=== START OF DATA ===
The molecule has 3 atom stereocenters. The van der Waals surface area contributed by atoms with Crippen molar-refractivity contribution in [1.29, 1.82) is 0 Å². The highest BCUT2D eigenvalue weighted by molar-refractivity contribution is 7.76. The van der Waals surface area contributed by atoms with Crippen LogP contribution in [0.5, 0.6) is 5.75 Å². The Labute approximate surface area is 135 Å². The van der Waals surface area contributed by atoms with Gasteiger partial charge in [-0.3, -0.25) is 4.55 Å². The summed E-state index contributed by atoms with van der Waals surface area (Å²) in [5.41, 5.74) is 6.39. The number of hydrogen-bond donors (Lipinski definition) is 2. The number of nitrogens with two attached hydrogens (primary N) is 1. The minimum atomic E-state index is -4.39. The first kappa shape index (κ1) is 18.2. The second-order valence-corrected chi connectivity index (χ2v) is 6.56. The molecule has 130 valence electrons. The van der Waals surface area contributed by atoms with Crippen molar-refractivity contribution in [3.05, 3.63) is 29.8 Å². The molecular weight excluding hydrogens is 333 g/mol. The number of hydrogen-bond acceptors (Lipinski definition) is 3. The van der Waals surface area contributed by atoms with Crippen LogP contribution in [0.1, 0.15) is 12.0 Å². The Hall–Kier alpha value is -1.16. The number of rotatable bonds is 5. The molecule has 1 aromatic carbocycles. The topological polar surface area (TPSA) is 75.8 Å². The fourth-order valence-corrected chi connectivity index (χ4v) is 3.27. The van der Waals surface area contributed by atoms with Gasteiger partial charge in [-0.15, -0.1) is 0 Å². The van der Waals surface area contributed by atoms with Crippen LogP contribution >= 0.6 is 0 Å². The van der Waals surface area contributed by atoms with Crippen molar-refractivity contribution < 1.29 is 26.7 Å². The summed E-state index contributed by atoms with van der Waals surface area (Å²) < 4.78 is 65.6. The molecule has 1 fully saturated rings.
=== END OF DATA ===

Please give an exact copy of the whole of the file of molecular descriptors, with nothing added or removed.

The molecule has 3 atom stereocenters. The van der Waals surface area contributed by atoms with Crippen molar-refractivity contribution in [1.29, 1.82) is 0 Å². The highest BCUT2D eigenvalue weighted by molar-refractivity contribution is 7.76. The van der Waals surface area contributed by atoms with Crippen LogP contribution in [0.5, 0.6) is 5.75 Å². The Labute approximate surface area is 135 Å². The van der Waals surface area contributed by atoms with Gasteiger partial charge in [-0.3, -0.25) is 4.55 Å². The summed E-state index contributed by atoms with van der Waals surface area (Å²) in [5.41, 5.74) is 6.39. The number of hydrogen-bond donors (Lipinski definition) is 2. The number of nitrogens with two attached hydrogens (primary N) is 1. The minimum atomic E-state index is -4.39. The first kappa shape index (κ1) is 18.2. The second-order valence-corrected chi connectivity index (χ2v) is 6.56. The molecule has 130 valence electrons. The van der Waals surface area contributed by atoms with Crippen molar-refractivity contribution in [3.05, 3.63) is 29.8 Å². The molecular weight excluding hydrogens is 333 g/mol. The number of hydrogen-bond acceptors (Lipinski definition) is 3. The van der Waals surface area contributed by atoms with Crippen LogP contribution in [0.1, 0.15) is 12.0 Å². The Hall–Kier alpha value is -1.16. The number of rotatable bonds is 5. The molecule has 1 aromatic carbocycles. The topological polar surface area (TPSA) is 75.8 Å². The fourth-order valence-corrected chi connectivity index (χ4v) is 3.27. The van der Waals surface area contributed by atoms with Gasteiger partial charge in [-0.15, -0.1) is 0 Å². The van der Waals surface area contributed by atoms with Crippen LogP contribution >= 0.6 is 0 Å². The van der Waals surface area contributed by atoms with Crippen molar-refractivity contribution < 1.29 is 26.7 Å². The summed E-state index contributed by atoms with van der Waals surface area (Å²) < 4.78 is 65.6. The molecule has 1 fully saturated rings.